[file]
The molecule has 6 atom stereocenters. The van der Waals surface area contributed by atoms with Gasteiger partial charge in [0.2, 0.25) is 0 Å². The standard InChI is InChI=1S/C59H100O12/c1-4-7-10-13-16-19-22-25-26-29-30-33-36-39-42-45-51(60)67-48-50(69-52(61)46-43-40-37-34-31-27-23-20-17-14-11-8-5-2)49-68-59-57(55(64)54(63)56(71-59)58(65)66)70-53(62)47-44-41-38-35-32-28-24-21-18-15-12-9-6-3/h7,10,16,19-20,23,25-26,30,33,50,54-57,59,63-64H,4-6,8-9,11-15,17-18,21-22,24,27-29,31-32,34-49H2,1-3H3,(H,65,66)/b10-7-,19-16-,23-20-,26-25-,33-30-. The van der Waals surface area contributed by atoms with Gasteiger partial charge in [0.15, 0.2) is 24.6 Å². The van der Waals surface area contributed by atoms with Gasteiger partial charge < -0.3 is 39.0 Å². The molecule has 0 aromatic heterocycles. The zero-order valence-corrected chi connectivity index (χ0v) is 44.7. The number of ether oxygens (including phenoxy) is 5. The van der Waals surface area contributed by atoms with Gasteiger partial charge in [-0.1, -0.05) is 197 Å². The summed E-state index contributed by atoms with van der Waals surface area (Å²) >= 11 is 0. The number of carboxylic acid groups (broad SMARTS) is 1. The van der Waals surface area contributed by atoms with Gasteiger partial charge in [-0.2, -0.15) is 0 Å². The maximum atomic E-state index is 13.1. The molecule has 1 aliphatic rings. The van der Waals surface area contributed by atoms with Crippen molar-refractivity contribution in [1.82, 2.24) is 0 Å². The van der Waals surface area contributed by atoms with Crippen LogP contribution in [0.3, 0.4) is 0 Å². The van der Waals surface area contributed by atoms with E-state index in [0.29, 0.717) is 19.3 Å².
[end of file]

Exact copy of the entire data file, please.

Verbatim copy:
The molecule has 6 atom stereocenters. The van der Waals surface area contributed by atoms with Gasteiger partial charge in [0.2, 0.25) is 0 Å². The standard InChI is InChI=1S/C59H100O12/c1-4-7-10-13-16-19-22-25-26-29-30-33-36-39-42-45-51(60)67-48-50(69-52(61)46-43-40-37-34-31-27-23-20-17-14-11-8-5-2)49-68-59-57(55(64)54(63)56(71-59)58(65)66)70-53(62)47-44-41-38-35-32-28-24-21-18-15-12-9-6-3/h7,10,16,19-20,23,25-26,30,33,50,54-57,59,63-64H,4-6,8-9,11-15,17-18,21-22,24,27-29,31-32,34-49H2,1-3H3,(H,65,66)/b10-7-,19-16-,23-20-,26-25-,33-30-. The van der Waals surface area contributed by atoms with Gasteiger partial charge in [0.15, 0.2) is 24.6 Å². The van der Waals surface area contributed by atoms with Gasteiger partial charge < -0.3 is 39.0 Å². The molecule has 0 aromatic heterocycles. The zero-order valence-corrected chi connectivity index (χ0v) is 44.7. The number of ether oxygens (including phenoxy) is 5. The van der Waals surface area contributed by atoms with Gasteiger partial charge in [-0.1, -0.05) is 197 Å². The summed E-state index contributed by atoms with van der Waals surface area (Å²) >= 11 is 0. The number of carboxylic acid groups (broad SMARTS) is 1. The van der Waals surface area contributed by atoms with Gasteiger partial charge in [-0.2, -0.15) is 0 Å². The maximum atomic E-state index is 13.1. The molecule has 1 aliphatic rings. The van der Waals surface area contributed by atoms with Crippen molar-refractivity contribution in [1.82, 2.24) is 0 Å². The van der Waals surface area contributed by atoms with Crippen LogP contribution in [0.3, 0.4) is 0 Å². The van der Waals surface area contributed by atoms with E-state index in [0.29, 0.717) is 19.3 Å².